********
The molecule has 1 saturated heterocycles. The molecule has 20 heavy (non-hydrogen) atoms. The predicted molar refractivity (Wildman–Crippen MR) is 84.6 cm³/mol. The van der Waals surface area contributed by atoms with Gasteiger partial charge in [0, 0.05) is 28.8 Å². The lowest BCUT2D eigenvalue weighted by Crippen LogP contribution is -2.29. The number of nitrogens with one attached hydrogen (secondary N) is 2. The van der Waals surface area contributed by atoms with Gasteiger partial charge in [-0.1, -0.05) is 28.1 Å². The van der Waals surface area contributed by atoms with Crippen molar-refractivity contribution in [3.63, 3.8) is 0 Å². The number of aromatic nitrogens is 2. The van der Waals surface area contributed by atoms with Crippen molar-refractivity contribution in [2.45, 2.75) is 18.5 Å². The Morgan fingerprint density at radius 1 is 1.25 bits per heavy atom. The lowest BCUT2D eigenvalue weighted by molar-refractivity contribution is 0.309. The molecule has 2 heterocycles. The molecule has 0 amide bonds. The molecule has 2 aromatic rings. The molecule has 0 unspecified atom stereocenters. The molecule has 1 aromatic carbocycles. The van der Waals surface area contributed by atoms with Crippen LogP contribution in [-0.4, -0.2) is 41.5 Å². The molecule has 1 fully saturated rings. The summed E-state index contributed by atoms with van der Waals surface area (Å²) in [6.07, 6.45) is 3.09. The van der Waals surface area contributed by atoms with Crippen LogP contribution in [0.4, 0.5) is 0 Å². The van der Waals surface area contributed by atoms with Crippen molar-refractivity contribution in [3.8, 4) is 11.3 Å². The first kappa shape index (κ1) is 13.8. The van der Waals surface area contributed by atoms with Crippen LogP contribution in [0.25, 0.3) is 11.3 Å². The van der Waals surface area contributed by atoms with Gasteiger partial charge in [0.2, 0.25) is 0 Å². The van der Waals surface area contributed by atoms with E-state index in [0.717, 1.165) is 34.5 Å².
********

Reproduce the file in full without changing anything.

The molecule has 1 saturated heterocycles. The molecule has 20 heavy (non-hydrogen) atoms. The predicted molar refractivity (Wildman–Crippen MR) is 84.6 cm³/mol. The van der Waals surface area contributed by atoms with Gasteiger partial charge in [0, 0.05) is 28.8 Å². The lowest BCUT2D eigenvalue weighted by Crippen LogP contribution is -2.29. The number of nitrogens with one attached hydrogen (secondary N) is 2. The van der Waals surface area contributed by atoms with Gasteiger partial charge in [-0.1, -0.05) is 28.1 Å². The van der Waals surface area contributed by atoms with Crippen molar-refractivity contribution in [3.63, 3.8) is 0 Å². The number of aromatic nitrogens is 2. The van der Waals surface area contributed by atoms with Crippen molar-refractivity contribution in [2.45, 2.75) is 18.5 Å². The Morgan fingerprint density at radius 1 is 1.25 bits per heavy atom. The lowest BCUT2D eigenvalue weighted by molar-refractivity contribution is 0.309. The molecule has 2 heterocycles. The molecule has 0 amide bonds. The molecule has 2 aromatic rings. The molecule has 0 unspecified atom stereocenters. The molecule has 1 aromatic carbocycles. The van der Waals surface area contributed by atoms with Crippen LogP contribution in [-0.4, -0.2) is 41.5 Å². The molecule has 1 fully saturated rings. The summed E-state index contributed by atoms with van der Waals surface area (Å²) in [6.07, 6.45) is 3.09. The van der Waals surface area contributed by atoms with Crippen LogP contribution in [0.4, 0.5) is 0 Å². The van der Waals surface area contributed by atoms with Crippen molar-refractivity contribution in [3.8, 4) is 11.3 Å². The first kappa shape index (κ1) is 13.8. The van der Waals surface area contributed by atoms with Crippen LogP contribution in [0.25, 0.3) is 11.3 Å². The van der Waals surface area contributed by atoms with Gasteiger partial charge in [0.2, 0.25) is 0 Å². The van der Waals surface area contributed by atoms with E-state index in [0.717, 1.165) is 34.5 Å².